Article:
This Time, a Senior Nude Model
Model is 60, naked and proud
Artists draw inspiration from human figure, and model is comfortable in her own skin.
By LORI BASHEDA - The Orange County Register
January 24, 2006
It takes a special kind of person to stand naked in front of strangers.
Particularly when those strangers are only a few feet away. And they're staring at you. Lingering over every bulge.
At the very least, you have to be a person at peace with your bulges.
Maura Laura LeBron is such a person. At age 55, when many women are embracing the world of bathing suits with attached skirts, she answered an ad for a nude model.
LeBron is 60 now. A full-figured size 14. And she enthusiastically drops her robe for students in painting, drawing and sculpture college classrooms across Orange County.
She and her husband, Paul, a computer techie, have never been big on clothes. "We're kind of like nudists, but just at home," she says. "But it never occurred to me to go out in public."
Then one day her husband spotted an ad in a nudist magazine. It was perfect. Not only is LeBron a closet nudist, she is a closet artist. She has expressed herself with jewelry, stained glass, abstract paintings. The idea of using her very flesh and blood to make art was thrilling.
"I have cellulite. And my breasts are beginning to go south. But it doesn't freak me out," said LeBron, who came to New York City from Puerto Rico as a teen and still has an accent. "It empowers me. It makes me feel that I am contributing to the art community."
Dropping your drawers, it turns out, can provide a vital service to the artiste.
The nude figure, says Coastline Community College art instructor Lynn Goodin, "nourishes the creativity of any visual artist. It's like a source of inspiration." As soon as you put clothes on a figure, "you have made a statement about personality, placed that individual into a specific time in history."
Elizabeth Knox, a painter who runs a workshop at the Grand Central Art Center in Santa Ana, put herself through the Parsons School of Design in New York City as a young student by posing.
"To work from life gives you the vital blood for your work," she says. Not to mention the ultimate painting challenge. "The human form is the most complex form in the universe."
Knox says there is a return to figure painting among young artists. And not just those focusing on the fine arts. "Picasso made figures into abstractions over and over and over. The mother of Western art is the figure."
For Knox, painting a nude is "about the psychology of the person and getting to their soul."
On Saturday afternoon in the basement of the Grand Central Art Center, Knox and six other painters tried to get to LeBron's soul.
Wearing a satin paisley robe, LeBron walked around the room chatting with the artists – five men and two women – while they set up their easels and paints. At 1 p.m. she stepped onto a wood platform raised on four plastic milk crates and sat down on a chair draped in red velvet. Knox aimed a spotlight at her, casting a shadow.
"OK," LeBron said, closing her eyes and taking several deep breaths. Then she opened her eyes, gazed off dramatically to the left and let her robe slip away.
"OK, guys, do you like it?" Knox asked. One painter wanted more shadow. Another asked her to place her hands on her thighs.
When the pose was agreed upon, the work began. They painted quickly, the sound of their brushes stroking canvas sometimes louder than a recording of Brazilian music.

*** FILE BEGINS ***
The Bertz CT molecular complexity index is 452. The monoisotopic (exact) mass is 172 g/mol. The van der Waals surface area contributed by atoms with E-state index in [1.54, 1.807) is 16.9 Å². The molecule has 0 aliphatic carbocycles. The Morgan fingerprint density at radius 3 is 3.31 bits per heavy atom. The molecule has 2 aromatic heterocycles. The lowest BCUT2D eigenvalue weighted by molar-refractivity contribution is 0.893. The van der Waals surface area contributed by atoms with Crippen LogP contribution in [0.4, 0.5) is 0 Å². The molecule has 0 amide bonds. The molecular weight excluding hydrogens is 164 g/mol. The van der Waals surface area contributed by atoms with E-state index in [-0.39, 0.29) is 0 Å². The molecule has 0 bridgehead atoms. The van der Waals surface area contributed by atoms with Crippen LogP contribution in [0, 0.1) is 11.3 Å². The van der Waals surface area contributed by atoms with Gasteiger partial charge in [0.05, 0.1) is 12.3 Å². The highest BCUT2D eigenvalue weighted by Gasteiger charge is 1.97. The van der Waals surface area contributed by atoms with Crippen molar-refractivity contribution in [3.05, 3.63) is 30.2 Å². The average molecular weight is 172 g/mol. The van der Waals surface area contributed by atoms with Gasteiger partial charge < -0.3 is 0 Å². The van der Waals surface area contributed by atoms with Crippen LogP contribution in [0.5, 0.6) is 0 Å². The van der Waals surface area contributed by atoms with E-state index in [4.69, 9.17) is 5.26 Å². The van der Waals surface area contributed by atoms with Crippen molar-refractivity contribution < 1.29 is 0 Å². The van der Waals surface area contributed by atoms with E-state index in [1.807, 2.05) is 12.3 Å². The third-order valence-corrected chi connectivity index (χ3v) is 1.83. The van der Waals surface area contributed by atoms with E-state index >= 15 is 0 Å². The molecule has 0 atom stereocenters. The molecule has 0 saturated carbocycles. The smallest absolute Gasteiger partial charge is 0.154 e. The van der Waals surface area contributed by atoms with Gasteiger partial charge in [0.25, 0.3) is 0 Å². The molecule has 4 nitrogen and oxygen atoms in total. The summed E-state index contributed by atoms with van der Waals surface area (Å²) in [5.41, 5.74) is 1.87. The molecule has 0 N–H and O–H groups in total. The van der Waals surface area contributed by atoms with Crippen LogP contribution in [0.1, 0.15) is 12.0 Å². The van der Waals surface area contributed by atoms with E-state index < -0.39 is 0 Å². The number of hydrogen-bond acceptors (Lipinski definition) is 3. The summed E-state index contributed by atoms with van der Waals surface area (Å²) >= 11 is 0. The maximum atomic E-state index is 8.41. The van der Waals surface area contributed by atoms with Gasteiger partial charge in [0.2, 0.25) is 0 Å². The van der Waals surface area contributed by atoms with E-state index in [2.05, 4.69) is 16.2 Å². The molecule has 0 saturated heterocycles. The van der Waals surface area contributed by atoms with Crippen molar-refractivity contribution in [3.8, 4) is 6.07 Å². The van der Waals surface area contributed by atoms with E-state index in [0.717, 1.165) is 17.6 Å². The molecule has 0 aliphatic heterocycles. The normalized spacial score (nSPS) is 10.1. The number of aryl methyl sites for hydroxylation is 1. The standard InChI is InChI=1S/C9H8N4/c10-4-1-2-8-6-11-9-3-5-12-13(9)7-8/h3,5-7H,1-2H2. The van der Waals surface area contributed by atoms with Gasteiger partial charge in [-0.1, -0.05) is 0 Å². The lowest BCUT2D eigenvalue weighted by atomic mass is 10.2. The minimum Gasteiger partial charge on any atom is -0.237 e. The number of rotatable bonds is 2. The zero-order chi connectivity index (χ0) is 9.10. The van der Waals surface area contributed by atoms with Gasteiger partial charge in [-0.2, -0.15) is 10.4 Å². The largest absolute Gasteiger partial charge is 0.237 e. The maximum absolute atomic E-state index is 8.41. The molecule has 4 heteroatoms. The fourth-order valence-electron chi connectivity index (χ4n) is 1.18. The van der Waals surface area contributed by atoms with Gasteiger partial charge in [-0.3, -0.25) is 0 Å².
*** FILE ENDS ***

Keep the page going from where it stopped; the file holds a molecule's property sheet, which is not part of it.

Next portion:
LeBron sat motionless, short red hair matching her red lipstick, wearing turquoise earrings, a turquoise ring, an anklet, a toe ring and a single striped flip-flop. Later, she admitted she often uses that time to think about her grocery shopping list.
After 30 minutes, a timer beeped for a five-minute break. LeBron pulled her robe back up around her shoulders and did a quick loop around the room, inspecting and sometimes commenting on the artists' perceptions of her, each so different.
"A photograph is dead," says Bob McNeil, a former illustrator of schoolbooks who lives in Santa Ana and attends the Saturday workshops. "This is alive."
After three hours, LeBron went home. But the paintings of her scattered. They might wind up in a portfolio, on a wall, in a gallery, in the trash.
LeBron has been painted and sketched and sculpted naked hundreds of times. She gets calls for 12-16 hours of modeling a week, making $18-22 an hour.
She is proud that breast cancer didn't stop her. Several weeks after surgery, she arrived for a class bloated and bandaged and feeling anything but feminine. The instructor, knowing what she was going through, had created a stage that looked like a French boudoir; all lace and flowers and everything pink.
"I just broke down and cried," she says. And, sitting naked on a chair, she continued to cry while they painted her. She has pictures of it.
LeBron is one of 32 models on Knox's on-call list. Other instructors have their own lists. Workshop facilitator Debra Marsh said she's had models from 21 to 80 years old (one man walks with a cane). There are more women than men. "The models are artists in themselves in one way or another," Marsh said. "A lot of them are actors and dancers."
LeBron is one of Goodin's favorites. "She's got a little drama," she said. All shapes and sizes are welcome. Short or tall. Plump or bony. Muscular or wrinkled.
"We like variety," Marsh said. Unlike the magazine and advertising industries' obsession with air-brushing out every freckle, curves, folds and rolls are embraced. (Think of the Rubenesque nudes of the Renaissance paintings.) Really the only requirement is that the model must be able to stay still.
"We're always looking for new blood," Knox said. Of course, it takes a special kind of person to stand there naked in front of strangers.